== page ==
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An Invitation to Believe: Charrette promises new vision, new process

Jun 16, 2011

By the end of the day on Thursday, those attending special topic sessions of the Mission Road charrette were zeroing in on what has become the project’s biggest challenge: Getting veterans of past planning wars to believe that outcomes will be different this time.

The scene-setter for the day was the morning session led by retail analyst Tom Leung, president of Global Retail Strategies. Intelligently planned and managed, said Leung, the Mission Road section of Calgary can become a “Mission Node” for “urban cool” mixed use. (See a pdf of Leung’s presentation, a video interview and notes from all the day’s sessions under the DOCUMENTS section tab. We’ll post Friday’s session notes in the same place.)

“If we do this right,” said Leung, the right combination of the right commercial offerings at the right scale can “it will serve as the spark to reinvigorate the whole node.”

The potential of retail helping to energize both commercial and residential redevelopment in the district was a theme that carried through the other two meetings during the day. The key will be to integrate an ambitious vision with pragmatism. “The numbers have to work,” said Leung.

And the process has to produce the opportunities it advertises.

That sentiment was clear in the final meeting of the day. Property owners, including several who controlled large blocks of real estate that could be pivotal in charrette plans, contributed their thoughts. Their bottom line: If you want us to take a leap of faith in a new plan and a new process, we need to believe they’ll work.

Community association members, business people and others who’ve participated in meetings so far echo that feeling. Other visioning and planning processes in other years raised expectations that were never quite realized — a familiar dilemma in complicated land use policy throughout North America. Some veterans of multiple efforts call it “vision fatigue.” Everybody yearns for processes that produce results that carry through to implementation and regulatory enforcement.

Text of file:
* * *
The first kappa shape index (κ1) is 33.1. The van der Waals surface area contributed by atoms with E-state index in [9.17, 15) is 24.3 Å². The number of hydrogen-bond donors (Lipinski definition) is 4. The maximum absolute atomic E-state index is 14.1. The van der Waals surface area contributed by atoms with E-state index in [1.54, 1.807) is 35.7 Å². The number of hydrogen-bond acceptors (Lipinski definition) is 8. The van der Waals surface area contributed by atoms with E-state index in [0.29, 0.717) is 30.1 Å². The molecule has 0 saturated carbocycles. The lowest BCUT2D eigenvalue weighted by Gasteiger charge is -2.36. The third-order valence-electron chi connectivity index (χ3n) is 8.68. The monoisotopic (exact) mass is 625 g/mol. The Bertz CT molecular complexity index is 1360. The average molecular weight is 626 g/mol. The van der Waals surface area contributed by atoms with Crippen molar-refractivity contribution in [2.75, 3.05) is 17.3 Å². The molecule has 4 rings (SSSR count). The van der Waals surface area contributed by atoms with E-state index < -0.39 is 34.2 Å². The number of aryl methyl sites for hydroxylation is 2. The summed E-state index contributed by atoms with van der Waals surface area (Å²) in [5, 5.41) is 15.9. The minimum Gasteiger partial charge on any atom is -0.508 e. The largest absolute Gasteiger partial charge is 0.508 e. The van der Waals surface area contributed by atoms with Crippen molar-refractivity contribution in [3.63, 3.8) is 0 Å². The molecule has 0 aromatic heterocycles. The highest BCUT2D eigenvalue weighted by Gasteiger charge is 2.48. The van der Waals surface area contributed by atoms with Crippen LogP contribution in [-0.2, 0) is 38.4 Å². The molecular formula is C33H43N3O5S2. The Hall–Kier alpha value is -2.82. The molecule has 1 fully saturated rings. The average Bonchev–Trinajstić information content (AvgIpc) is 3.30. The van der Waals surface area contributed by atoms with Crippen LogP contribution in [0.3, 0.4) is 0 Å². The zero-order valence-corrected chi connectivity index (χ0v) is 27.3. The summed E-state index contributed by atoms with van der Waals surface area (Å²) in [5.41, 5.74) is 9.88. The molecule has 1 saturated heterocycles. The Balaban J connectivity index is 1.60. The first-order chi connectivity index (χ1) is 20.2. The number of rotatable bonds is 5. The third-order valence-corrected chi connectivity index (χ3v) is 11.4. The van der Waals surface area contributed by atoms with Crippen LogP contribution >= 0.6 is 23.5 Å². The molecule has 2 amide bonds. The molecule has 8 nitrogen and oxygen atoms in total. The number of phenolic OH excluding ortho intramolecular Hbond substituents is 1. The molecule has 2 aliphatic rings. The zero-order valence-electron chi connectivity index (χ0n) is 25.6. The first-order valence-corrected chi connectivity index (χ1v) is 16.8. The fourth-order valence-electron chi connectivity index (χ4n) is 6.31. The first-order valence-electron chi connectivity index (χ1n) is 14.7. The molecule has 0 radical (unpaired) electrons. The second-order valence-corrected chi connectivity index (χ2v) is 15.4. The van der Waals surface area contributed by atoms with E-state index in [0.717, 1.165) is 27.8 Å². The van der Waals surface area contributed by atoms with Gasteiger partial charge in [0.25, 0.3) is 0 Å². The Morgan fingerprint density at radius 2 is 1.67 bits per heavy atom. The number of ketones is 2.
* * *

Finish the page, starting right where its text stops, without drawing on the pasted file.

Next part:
It’s encouraging that key property owners, who are frank about their suspicions, are still willing to invest their time in this new effort. Leaders of the Mission Road initiative promise a pay-off for that faith leap.

Today, two more meetings — primarily with City policy-makers and permitting officials — will complete the listening phase of the charrette. By the weekend, the project team will be offering their first drawings of ideas for community critiques. For times and places, go to the SCHEDULE + DIRECTIONS tab in the tool bar above.

If you can’t attend in person, remember to check back here on the website regularly, making sure to leave your ideas and comments. And tell your friends.

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COMMENTS POLICY: We invite questions and suggestions related to the post above. The online rules are the same as they'd be if we were meeting in person. We'll respect one another and keep on topic. And we'll work together to create a compelling vision and implementation strategy for Mission Road.

If you have general comments or suggestions, you can also submit them directly by going to our CONTACT US page.


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    This is the moment we’ve all been planning towards.

    Beginning Wednesday, June 15, 2011, citizens, landowners, and City staff sat down with an international consulting team to translate years worth of lessons learned into a plan for healthy growth along Mission Road. Just as important, they used this week-long planning workshop as a test run for how Calgary's residents, business people, and government might better go about charting the future of our neighbourhoods together.

    That’s why we’ve described this project as: Neighbours on a mission. In reality, we’re all neighbours. And we have to work together to get where we want to go. Read more here.